Actor Edward Norton has declared that the electoral college is “deeply rooted” in racism and slavery, arguing that America should have started using a national popular vote system 200 years ago.
Norton, a Democrat activist who produced an Emmy-winning Obama documentary in 2009, made the comments in reference to an opinion piece in The New York Times, which claims resistance to eliminating the electoral college “has long been connected to the idea of white supremacy.”
According to the article by Professor Alexander Keyssar, it is “no secret that slavery played a role in the original design of our presidential election system” as it gives “white Southerners disproportionate influence in the choice of presidents, an edge that could and did affect the outcome of elections.”
“All Americans should read this & understand how deeply rooted the antiquated Electoral College system is in racism & slavery,” the Motherless Brooklyn and Birdman star wrote on Twitter in response to the Times article. “We should have moved to a national popular vote 200 years ago. And we should have it now.”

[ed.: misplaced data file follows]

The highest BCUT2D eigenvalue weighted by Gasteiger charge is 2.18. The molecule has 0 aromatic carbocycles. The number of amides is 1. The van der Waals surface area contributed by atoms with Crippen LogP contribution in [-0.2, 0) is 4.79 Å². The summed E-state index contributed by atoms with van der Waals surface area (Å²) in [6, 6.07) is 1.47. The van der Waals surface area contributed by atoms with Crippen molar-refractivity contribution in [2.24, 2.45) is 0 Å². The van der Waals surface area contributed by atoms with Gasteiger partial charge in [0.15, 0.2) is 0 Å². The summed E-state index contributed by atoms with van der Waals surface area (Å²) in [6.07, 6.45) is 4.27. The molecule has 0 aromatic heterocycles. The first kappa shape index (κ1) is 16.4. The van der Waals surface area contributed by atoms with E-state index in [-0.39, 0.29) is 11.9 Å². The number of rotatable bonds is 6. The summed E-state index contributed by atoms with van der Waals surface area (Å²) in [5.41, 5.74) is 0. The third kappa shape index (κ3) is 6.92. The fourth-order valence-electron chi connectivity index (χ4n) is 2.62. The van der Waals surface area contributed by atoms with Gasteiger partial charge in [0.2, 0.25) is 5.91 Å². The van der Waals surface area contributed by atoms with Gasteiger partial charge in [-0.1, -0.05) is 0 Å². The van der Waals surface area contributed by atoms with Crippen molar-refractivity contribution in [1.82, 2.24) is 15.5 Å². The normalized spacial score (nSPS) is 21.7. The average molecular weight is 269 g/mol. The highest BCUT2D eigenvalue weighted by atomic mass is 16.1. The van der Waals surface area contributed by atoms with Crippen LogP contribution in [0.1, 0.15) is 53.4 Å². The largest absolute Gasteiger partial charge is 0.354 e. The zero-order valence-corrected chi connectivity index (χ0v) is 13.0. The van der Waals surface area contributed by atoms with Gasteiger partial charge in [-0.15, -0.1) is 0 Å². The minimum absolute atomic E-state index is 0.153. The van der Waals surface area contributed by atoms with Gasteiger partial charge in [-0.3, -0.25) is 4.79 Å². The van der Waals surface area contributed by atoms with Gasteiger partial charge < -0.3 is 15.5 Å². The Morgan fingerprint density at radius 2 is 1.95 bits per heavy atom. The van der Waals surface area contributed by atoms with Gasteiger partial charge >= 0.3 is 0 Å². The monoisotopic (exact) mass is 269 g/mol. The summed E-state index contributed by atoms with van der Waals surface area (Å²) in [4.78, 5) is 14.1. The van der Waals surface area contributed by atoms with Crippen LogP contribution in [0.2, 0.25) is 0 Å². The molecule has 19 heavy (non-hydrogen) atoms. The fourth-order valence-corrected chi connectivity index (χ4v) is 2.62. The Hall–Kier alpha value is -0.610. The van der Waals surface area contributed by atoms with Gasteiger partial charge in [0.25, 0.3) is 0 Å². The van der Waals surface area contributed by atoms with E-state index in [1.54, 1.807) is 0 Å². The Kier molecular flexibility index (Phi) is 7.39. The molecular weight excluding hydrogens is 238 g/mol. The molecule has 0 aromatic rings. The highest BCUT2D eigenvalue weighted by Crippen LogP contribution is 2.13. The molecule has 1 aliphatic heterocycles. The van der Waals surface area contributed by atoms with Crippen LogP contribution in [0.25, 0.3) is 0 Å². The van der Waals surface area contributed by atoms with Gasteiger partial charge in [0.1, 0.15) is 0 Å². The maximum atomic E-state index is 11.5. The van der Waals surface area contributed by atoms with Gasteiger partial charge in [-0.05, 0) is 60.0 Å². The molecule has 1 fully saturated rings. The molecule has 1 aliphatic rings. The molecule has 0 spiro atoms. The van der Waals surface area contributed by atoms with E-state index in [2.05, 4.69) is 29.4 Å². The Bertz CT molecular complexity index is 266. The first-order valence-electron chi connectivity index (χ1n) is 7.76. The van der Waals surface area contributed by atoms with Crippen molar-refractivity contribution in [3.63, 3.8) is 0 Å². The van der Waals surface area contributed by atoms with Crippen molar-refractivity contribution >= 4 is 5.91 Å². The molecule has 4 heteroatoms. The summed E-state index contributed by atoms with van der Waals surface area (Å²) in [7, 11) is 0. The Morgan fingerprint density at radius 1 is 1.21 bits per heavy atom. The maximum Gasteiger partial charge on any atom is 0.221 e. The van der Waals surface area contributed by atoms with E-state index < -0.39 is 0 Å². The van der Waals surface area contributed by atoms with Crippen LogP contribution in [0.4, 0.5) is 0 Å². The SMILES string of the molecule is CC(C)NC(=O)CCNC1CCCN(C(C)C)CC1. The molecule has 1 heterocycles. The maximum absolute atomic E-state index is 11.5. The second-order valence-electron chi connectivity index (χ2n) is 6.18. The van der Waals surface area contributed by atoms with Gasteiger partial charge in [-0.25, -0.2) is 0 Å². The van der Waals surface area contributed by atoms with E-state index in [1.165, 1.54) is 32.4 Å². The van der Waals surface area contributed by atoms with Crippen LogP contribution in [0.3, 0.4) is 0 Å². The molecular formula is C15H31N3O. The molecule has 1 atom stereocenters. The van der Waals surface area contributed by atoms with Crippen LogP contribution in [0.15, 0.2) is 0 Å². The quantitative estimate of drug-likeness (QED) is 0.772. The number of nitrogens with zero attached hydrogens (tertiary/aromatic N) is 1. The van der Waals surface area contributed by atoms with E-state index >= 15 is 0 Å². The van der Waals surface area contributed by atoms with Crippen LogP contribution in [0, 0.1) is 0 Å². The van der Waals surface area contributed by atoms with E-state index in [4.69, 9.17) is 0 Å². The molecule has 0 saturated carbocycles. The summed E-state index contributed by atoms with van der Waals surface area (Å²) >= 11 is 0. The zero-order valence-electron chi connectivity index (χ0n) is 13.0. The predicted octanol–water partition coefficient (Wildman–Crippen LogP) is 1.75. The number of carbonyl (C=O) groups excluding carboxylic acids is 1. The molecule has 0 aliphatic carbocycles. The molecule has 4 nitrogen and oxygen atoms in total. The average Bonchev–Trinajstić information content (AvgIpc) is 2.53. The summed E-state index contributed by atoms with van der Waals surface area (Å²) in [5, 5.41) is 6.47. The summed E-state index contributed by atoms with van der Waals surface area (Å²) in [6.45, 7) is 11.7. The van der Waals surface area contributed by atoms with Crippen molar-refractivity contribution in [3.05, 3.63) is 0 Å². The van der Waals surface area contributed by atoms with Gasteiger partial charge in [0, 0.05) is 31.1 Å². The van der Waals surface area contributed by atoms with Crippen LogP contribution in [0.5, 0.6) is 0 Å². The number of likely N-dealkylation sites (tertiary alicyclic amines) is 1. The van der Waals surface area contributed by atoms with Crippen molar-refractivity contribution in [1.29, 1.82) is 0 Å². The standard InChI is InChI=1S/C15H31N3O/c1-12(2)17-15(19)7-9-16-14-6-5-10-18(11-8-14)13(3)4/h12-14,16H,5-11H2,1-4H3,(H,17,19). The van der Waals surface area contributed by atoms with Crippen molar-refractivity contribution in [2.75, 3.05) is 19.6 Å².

All Americans should read this & understand how deeply rooted the antiquated Electoral College system is in racism & slavery. We should have moved to a national popular vote 200 years ago. And we should have it now. https://t.co/KPByFVQVR6
— Edward Norton (@EdwardNorton) August 3, 2020
The concept of abolishing the electoral college is generally put forward by Democrats — after they’ve lost an election — who believe it will improve their chances of electoral success. Over recent years, a large number of Democrats, most notably Hillary Clinton, have demanded it be abolished in favor of a national popular vote.
However, there are a small number of Republicans who support the National Popular Vote Interstate Compact, a system that would maintain the electoral college but elect the president based on the nationwide number of votes cast. Voters are generally split on the issue, and most voters tend to not show concern for the electoral college.